An NPR story about astronomers being “boys with toys” triggered a Twitter-storm response from women in astronomy and other sciences this week.
Joe Palca’s Saturday edition of “Joe’s Big Idea” featured Caltech astronomer Shrinivas Kulkarni, who said, “Many scientists, I think, secretly are what I call ‘boys with toys.’ ”
That didn’t sit well with the women who help build, operate and direct some of the largest astronomical facilities on Earth — and in space.
Using the hashtag #girlswithtoys, they posted photos of themselves with their toys. There were more than 11,000 tweets by Monday.
The response, much of it light-hearted and celebratory, also had a more serious undercurrent, and with good reason.
Women make up 48 percent of the overall work force in the United States, but only 24 percent in the STEM occupations of science, technology, engineering and math, according to a U.S. Department of Commerce analysis of the 2010 Census.
Multiple studies show that gap is similar or worse for graduate students and faculty at U.S. universities, particularly in engineering, physics and computer science.
But while the problems are real, the Twitter explosion was mostly in fun, said Katherine Alatalo, a post-doctoral at the Infrared Processing and Analysis Center at the California Institute of Technology.
“It was a celebration of scientists who happen to be women,” she said.
Alatalo, who knows Kulkarni, said she, and most of the women scientists who responded, did not take total offense at his “off-the cuff comments.”
“I know Shri. He has actually shepherded some of the most successful women in astronomy. There are a lot of words you could use to describe him, but ‘sexist’ is not one of them.”
She welcomed the backlash, though. “The reason you need it is that there are still incidents of sexism — all the way up to much seedier things.”
Alatalo and Heather Flewelling founded a group called Astronomy Allies, to make it easier to report instances of sexual harassment at astronomical conferences and elsewhere, after seeing a report of widespread unreported abuse in a survey of field scientists in other disciplines.
“Allies sprung from this understanding that the culture allowed these few, but powerful, bad actors to run rampant,” Alatalo said.
Alessondra Springmann, an asteroid expert who is currently working with NASA’s OSIRIS-REx project at the University of Arizona, said she had never experienced any antipathy toward women in her under-graduate and graduate studies, but found “in the field, you start encountering attitudes that are a little medieval toward women.”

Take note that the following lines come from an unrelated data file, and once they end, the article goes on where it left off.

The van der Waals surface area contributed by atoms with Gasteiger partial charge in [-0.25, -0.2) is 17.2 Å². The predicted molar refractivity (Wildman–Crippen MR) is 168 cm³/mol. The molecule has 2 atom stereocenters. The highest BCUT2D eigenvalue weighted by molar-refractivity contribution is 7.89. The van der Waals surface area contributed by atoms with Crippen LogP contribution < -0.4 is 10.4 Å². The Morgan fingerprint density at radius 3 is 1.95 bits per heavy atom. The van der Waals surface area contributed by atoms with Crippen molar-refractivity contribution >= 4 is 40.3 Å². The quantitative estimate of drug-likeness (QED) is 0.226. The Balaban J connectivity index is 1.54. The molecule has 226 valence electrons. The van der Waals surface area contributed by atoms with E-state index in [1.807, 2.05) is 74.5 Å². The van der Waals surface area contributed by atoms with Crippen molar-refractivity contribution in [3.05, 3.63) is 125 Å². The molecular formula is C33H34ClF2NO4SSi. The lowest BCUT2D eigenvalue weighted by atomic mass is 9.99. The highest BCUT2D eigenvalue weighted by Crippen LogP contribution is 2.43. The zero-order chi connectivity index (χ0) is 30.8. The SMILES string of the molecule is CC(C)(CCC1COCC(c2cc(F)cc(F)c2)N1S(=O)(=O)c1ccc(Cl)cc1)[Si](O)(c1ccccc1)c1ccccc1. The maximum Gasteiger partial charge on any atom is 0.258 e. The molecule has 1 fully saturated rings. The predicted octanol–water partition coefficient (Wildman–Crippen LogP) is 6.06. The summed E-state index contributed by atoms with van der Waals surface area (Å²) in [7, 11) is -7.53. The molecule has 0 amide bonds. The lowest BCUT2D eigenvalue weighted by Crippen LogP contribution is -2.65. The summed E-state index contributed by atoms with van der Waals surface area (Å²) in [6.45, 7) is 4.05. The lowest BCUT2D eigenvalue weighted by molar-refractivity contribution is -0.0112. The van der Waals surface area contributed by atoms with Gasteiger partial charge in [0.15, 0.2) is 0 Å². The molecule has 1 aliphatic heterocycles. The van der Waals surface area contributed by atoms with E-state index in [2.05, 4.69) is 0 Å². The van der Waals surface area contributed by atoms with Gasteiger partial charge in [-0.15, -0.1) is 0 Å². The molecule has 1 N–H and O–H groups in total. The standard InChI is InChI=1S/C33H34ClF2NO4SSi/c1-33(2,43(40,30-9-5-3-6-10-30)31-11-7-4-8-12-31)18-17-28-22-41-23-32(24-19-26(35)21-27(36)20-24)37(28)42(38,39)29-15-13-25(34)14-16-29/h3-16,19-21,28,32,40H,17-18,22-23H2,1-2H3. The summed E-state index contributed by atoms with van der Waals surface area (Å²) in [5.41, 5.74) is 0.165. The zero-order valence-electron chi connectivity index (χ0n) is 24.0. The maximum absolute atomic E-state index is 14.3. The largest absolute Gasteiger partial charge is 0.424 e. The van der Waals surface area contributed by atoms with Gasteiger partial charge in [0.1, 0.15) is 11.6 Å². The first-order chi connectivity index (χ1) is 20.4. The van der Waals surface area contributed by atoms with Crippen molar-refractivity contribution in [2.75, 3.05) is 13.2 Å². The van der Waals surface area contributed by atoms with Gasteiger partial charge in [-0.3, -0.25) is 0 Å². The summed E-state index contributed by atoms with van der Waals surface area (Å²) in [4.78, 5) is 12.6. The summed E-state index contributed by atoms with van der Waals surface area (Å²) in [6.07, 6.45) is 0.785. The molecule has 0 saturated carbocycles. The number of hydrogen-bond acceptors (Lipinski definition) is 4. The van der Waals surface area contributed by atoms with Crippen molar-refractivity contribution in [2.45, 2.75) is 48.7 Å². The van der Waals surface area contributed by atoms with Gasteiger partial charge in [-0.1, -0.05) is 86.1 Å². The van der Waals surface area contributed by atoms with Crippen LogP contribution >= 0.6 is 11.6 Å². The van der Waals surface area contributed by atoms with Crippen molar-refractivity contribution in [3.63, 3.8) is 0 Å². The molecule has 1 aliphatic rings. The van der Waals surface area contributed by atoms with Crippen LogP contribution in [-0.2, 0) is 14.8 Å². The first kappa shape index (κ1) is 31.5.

In terms of representation, there are "even deeper problems" with people of color and gender minorities, she said.
Springmann said she enjoyed the Twitter controversy but worried that it might send a wrong message about scientists playing with “toys.”
“These are serious scientific instruments that require years, if not decades, to develop. These things are expensive and are funded by the taxpayers,” she said.
Lori Allen, an associate director of the National Optical Astronomy Observatory and director of Kitt Peak, said Kulkarni’s comments were “unfortunate and kind of dumb,” but she, too, did not think he had sexist intent.
Allen, who has worked in astronomy for 30 years, also said that telescopes, like the 25 currently operating on Kitt Peak, are “tools, not toys.”
“They are built to very technical specifications and we employ these instruments … to understand better the origin and evolution of the universe.”
That understanding is being sought, more and more, by women, she said. A recent conference hosted by NOAO on how to handle big data in astronomy was evenly divided between men and women participants, she said. “You certainly would not have seen that 30 years ago.”
Astronomers dominated the Twitter conversation, but the photos included biologists handling rattlesnakes, geologists measuring glaciers and lots of laboratory scenes.
University of Arizona physics graduate student Sarah Louise Jones sent a photo of herself helping to upgrade an instrument for the ATLAS detector for the Large Hadron Collider, pretty much the biggest scientific instrument on Earth.
Jones helped form Women in Physics at the UA in 2013.
It offers outreach and seminars to boost the numbers of women in a field.
“Before graduate school, I really didn’t think a lot about having classes where I was the only female,” she said.
Now she wants to do something about it.
“One of the things we’re trying to do is recruit and retain female graduate students,” she said.